Many have seen cane dances on stage or know it from their own lessons: of course with the genuine Saidi cane (no crook) if men are dancing, women usually tend to use the light-weight Balady cane with crook (bent handhold). Of course you may dance Saidi without any accessory, there are no complicated arm movements, basically you act as if the cane still was in your hands...
As already mentioned, when using the cane, the name changes to Raks Assaya, but if the accessory of choice are zils in order to accompany the rhythm, it's called Saidi.
Movements are powerful and earthy, all who have done a Saidi workshop know will remember the aching muscles after the first day - and yet:
Saidi is a fun dance, the earthy and down-to earth feeling is something easily recognized and remembered, so that even after a single workshop the repertoire of movements will have enlargened considerably. Especially when the cane ads it's own range of movement: beat in time to the music on the ground, whirled single-handed in front of yourselves or above your head, or just carried in a very saucy manner.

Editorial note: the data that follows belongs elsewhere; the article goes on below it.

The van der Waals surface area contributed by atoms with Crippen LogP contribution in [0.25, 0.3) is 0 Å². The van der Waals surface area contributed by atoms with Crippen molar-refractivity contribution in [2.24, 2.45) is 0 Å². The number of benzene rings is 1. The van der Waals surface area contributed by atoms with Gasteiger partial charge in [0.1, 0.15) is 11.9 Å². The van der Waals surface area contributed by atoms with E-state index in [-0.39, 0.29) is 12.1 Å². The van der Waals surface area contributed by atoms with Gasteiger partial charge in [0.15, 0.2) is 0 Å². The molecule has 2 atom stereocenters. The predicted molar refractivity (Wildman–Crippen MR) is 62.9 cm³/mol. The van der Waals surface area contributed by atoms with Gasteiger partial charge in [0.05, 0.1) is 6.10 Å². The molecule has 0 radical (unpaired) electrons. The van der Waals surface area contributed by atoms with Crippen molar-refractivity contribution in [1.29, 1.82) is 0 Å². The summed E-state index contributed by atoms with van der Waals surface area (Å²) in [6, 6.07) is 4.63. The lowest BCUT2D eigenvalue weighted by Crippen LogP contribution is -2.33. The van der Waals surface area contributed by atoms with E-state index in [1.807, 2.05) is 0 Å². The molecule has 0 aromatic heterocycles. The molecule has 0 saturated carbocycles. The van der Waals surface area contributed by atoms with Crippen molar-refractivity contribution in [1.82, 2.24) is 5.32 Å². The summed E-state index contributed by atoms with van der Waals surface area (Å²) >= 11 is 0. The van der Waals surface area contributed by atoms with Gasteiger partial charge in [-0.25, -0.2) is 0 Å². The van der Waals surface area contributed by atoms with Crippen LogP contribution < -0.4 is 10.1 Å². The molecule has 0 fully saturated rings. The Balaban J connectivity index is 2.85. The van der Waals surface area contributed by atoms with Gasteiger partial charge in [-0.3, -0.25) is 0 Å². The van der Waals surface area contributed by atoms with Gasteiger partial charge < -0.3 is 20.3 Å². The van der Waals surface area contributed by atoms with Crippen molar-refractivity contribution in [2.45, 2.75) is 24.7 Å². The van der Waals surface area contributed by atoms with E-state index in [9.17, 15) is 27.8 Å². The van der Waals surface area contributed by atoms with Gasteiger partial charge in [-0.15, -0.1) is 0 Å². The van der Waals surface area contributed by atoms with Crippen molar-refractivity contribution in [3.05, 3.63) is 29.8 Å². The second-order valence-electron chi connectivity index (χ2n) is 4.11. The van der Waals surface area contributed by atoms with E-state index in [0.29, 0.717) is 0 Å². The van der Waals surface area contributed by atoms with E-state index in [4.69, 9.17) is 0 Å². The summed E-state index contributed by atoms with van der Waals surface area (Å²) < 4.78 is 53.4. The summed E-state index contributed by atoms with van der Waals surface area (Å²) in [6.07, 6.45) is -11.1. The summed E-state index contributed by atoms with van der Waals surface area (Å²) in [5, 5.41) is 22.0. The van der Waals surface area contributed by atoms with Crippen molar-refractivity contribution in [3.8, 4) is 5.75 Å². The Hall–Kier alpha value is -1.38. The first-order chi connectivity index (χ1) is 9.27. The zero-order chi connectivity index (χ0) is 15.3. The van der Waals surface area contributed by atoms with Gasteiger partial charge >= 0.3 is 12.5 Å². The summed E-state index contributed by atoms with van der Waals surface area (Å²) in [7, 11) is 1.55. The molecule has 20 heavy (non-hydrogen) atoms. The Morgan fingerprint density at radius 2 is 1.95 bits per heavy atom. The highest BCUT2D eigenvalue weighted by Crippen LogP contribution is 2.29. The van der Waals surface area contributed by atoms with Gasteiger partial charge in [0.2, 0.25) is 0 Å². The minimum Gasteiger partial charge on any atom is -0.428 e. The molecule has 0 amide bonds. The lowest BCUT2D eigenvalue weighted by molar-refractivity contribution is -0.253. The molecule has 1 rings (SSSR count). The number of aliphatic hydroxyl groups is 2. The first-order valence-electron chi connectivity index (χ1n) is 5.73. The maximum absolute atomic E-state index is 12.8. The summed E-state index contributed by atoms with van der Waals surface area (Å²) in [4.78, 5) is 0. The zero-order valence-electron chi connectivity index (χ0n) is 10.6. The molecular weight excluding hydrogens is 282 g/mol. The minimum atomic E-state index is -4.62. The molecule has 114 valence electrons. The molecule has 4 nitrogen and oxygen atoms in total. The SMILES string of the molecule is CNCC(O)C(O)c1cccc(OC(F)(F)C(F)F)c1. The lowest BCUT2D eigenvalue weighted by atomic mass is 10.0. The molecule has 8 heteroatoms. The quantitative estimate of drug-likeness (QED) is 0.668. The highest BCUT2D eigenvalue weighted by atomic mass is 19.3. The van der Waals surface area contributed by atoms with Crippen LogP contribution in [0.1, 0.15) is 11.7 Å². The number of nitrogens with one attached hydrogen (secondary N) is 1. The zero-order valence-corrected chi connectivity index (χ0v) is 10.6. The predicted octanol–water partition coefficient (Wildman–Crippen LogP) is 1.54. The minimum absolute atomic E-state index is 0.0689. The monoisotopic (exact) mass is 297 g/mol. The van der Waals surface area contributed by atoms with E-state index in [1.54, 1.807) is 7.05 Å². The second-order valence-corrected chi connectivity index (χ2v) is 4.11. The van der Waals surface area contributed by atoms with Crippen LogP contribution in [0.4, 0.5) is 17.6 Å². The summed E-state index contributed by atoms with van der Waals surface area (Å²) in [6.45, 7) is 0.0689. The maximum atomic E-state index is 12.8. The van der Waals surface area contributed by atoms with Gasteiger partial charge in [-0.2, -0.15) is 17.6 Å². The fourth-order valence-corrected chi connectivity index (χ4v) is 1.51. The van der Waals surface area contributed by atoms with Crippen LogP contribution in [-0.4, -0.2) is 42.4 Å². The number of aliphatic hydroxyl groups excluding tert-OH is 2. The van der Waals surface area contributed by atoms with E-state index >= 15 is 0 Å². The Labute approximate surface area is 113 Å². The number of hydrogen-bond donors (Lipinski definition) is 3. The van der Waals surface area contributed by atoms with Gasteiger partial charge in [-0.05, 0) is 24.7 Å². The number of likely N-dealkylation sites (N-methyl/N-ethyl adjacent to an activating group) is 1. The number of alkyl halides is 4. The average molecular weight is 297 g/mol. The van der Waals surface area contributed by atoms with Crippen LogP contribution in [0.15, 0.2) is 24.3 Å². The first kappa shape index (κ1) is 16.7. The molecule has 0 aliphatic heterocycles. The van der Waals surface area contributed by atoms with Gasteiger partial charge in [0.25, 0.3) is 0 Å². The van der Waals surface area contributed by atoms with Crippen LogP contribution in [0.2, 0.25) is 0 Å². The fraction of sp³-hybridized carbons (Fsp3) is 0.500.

But showing a Saidi dance as group performance on stage requires some experience and a lot of training, as the cane must not touch any of the other dancers, so you have to know exactly what you're doing and where the end of the cane is at any given moment.
Typical instruments for Saidi:
Typical instruments of Saidi are Tabla (to be carried on a shoulder strap, the various drums called Req, Duff and Dahola, the flute Mizmar and of course Nakrasan and Rababa. Thinking of the modern chart music there is also a wide range of other instruments, but if you bother to really listen closely, you still may find the genuine instruments as backsound.
CD135 Gibaly "Afrah Baladna Said" -> available at Sakkara
CD035 – Rhythms of the oriental dance - instruction CD